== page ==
The Government has decided to leave The Bread and Flour Regulations 1998 unchanged after years of deliberation and a consultation. So the fig-leaf of fortification remains, but what we need is more nutrient-dense food.
As a part of the Red Tape Challenge to reduce regulation, Defra reviewed the need for the 1998 Regulations. The public consultation on ‘possible regulatory options’ ended on 13 March 2013.
When serving food in a community setting confusion often arises when considering the extent to which domestic and EU food law applies and so must be followed. Do I need to register as a food business operator? Do the food hygiene rules have to be met in full? If not, what are my obligations? The questions go on … and on. The Food Standards Agency (FSA) has made a brave attempt to answer some of these questions in recently published new guidance: Community and Charity Food Provision – Guidance on the Application of EU Food Hygiene Law.
It is rare for a case on food law to reach the Supreme Court. We have followed closely the case of Torfaen County Borough Council v Douglas Willis Limited which raised a point of law of public importance in relation to 'use by' dates on food and judgement was finally handed down last Wednesday, 31 July 2013.
In the High Court last week judgement was given in an important case affecting the rights of small scale fishermen. On one side stood the New Under Ten Fishermen’s Association (NUTFA) representing small inshore fleet fishermen, on the other the United Kingdom Association of Fish Producer Organisations (AFPO), a trade association which almost exclusively represents large fish producers. David and Goliath.
Torfaen County Borough Council v Douglas Willis Limited came before The Supreme Court, the highest in the land, last Tuesday, 9 July 2013, by way of an appeal from the Divisional Court. The issues for the Court to consider were the construction of regulation 44(1)(d) of The Food Labelling Regulations 1996. In particular, whether the offence of selling food with an expired ‘use by’ date requires proof that the food was at the time of the offence highly perishable and likely to constitute an immediate danger to human health; and whether a ‘use by’ date ceases to have effect once the food has been frozen.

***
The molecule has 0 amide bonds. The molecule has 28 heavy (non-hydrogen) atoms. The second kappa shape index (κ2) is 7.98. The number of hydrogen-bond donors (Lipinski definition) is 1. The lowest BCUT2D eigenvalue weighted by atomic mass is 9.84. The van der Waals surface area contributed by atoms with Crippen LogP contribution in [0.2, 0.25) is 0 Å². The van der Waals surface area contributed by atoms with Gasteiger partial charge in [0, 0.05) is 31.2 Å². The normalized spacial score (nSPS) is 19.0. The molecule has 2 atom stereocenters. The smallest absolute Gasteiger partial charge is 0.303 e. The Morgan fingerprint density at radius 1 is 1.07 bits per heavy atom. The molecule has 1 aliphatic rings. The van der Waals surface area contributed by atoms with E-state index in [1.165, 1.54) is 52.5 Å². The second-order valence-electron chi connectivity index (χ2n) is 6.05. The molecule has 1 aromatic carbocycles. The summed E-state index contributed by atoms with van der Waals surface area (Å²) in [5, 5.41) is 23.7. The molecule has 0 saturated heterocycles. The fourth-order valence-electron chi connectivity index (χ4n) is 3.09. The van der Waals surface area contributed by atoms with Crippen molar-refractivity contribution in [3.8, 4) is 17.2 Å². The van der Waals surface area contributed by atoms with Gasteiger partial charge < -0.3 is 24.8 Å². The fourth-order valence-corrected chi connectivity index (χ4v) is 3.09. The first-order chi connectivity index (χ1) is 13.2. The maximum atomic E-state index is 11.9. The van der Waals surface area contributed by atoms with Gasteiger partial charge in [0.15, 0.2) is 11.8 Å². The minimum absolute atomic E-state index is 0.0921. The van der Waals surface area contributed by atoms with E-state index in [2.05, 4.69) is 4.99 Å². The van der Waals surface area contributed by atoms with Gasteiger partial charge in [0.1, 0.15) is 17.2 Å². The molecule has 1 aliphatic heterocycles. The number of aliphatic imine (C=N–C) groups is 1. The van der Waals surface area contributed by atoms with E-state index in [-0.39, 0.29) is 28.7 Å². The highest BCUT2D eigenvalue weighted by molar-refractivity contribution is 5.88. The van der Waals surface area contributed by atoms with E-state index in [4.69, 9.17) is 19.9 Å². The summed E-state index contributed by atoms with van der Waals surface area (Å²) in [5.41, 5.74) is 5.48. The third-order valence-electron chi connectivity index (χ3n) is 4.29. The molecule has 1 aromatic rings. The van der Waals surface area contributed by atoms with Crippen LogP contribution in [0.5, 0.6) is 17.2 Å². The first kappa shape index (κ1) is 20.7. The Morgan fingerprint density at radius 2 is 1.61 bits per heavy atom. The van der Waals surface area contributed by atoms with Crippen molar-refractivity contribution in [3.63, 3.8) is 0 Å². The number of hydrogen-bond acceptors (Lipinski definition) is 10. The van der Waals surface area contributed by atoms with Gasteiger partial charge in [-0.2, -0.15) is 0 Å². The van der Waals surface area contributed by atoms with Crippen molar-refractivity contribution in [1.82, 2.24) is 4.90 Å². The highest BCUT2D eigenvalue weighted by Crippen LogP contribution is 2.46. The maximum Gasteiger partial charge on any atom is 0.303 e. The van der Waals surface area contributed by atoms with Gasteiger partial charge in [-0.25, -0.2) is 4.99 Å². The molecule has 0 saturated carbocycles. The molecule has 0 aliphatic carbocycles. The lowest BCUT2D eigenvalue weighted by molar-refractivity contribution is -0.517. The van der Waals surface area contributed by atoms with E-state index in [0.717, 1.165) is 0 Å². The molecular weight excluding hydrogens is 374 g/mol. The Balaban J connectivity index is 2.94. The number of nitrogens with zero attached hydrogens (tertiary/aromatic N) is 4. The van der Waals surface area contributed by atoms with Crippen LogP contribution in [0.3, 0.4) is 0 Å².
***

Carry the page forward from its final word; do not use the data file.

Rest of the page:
In 2011 Torfaen County Borough Council brought a prosecution against Douglas Willis Limited for a number of offences, all similar in nature, contrary to regulation 44(1)(d) of the Food Labelling Regulations 1996. This is the regulation that makes it an offence where any person “sells any food after the date shown in a ‘use by’ date relating to it”. Torfaen alleged that Willis had sold frozen pigs’ tongues after their ‘use by’ date. Artisan Food Law covered the case in early 2012.
Last month three quantitative microbial risk assessments (QMRAs), published in the Journal of Food Protection, and many other scientific papers on the topic of raw milk were the subject of a review presented at the British Colombia Centre for Disease Control in Canada. Quantitative microbial risk assessment is considered the gold standard in terms of food safety evidence and is internationally recognised. The review was reported in The Wall Street Journal.
There remain only a few short days to support the distribution of a great food documentary and be a part of movie history.
Those of you following the story of Steve Hook, the pioneering raw milk dairy farmer, here on Artisan Food Law will probably have spotted there are two parallel stories taking place. The first came to an end when the Foods Standards Agency dropped its prosecution against Steve Hook and Selfridges for selling raw milk from a vending machine located in the food hall of the prestigious Oxford Street store in London.